Discussion Top


Cryptococcus is a ubiquitous organism, commonly found in soil contaminated with pigeon droppings and is transmitted to humans through inhalation.[2] As our patient was a priest with the history of exposure to pigeons, it made him vulnerable to this infection. However, there are little data on the isolation of C. laurentii from the respiratory tract of immunocompromised patients. It is one of those few cases of pneumonia resulting from C. laurentii in the Indian cancer population.

Cryptococcosis is an important opportunistic infection, and most patients suffering from it have T-cell dysfunction.[2] Our patient was a known case of CLL and PLL and was being treated with chlorambucil and steroid. The predilection for cryptococcal infections in patients with CLL has been confirmed in the largest published case series by Kaplan et al.[6] High-risk predisposition for cryptococcal infection is found in people treated with purine analogs,[7] but our case did not have this treatment which makes it different from the rest.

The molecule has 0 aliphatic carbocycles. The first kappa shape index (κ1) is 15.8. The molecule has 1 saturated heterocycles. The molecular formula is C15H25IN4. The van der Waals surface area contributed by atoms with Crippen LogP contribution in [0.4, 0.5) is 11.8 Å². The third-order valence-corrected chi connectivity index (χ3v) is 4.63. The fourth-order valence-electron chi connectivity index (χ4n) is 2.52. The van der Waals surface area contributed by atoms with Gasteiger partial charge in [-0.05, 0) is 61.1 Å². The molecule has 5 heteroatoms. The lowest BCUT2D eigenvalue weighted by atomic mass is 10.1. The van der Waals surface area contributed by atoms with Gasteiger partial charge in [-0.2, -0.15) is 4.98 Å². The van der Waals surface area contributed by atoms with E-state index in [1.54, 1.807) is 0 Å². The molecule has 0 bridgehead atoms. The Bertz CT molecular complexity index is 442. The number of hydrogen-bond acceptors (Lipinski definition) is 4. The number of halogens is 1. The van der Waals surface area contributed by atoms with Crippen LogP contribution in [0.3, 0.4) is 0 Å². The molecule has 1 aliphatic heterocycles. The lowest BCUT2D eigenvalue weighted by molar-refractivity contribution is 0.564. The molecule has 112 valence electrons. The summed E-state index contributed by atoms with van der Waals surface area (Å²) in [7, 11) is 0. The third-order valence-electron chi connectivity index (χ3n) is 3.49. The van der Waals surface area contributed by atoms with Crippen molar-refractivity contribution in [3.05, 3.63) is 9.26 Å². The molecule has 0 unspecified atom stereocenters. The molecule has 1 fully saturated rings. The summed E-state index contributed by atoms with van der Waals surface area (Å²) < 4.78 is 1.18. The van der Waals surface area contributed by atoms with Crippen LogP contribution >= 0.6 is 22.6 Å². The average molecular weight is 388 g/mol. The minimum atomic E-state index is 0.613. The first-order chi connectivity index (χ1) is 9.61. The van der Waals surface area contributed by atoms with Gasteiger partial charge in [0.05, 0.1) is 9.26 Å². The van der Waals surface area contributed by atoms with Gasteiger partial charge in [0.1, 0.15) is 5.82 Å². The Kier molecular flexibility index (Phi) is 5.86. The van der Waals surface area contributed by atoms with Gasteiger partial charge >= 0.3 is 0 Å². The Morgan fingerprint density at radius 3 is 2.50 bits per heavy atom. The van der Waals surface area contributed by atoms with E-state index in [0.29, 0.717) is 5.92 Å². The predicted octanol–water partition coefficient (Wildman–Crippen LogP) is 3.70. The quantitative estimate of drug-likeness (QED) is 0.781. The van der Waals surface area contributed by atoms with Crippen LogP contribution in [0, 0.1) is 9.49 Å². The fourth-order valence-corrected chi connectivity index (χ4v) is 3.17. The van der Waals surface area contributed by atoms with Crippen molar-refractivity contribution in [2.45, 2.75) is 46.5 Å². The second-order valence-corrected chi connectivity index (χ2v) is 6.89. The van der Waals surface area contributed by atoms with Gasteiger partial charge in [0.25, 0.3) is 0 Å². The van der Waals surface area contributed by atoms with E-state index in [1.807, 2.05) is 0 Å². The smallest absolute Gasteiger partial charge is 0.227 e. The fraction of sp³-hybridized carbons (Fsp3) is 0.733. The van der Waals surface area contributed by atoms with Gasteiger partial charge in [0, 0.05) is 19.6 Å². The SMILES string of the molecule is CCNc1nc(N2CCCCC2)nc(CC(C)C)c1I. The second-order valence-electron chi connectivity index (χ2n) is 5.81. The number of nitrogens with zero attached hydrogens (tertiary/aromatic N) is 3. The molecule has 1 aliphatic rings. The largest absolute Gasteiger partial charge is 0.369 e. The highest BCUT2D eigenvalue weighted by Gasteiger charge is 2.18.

Prognosis among patients with malignancy is much worse; treatment failure is high despite therapy in contrast to those with HIV and organ transplantation.[8] Our patient had all the unfavorable prognostic factors.

Successful outcome in patients treated with fluconazole and amphotericin B for pulmonary cryptococcosis has been reported.[9],[10] There is no validated correlation between in vitro antifungal susceptibility test results and treatment outcomes for C. laurentii.[2] Unfortunately, our patient died of rapid disease progression, so we were unable to assess the response to therapy.


  Conclusion Top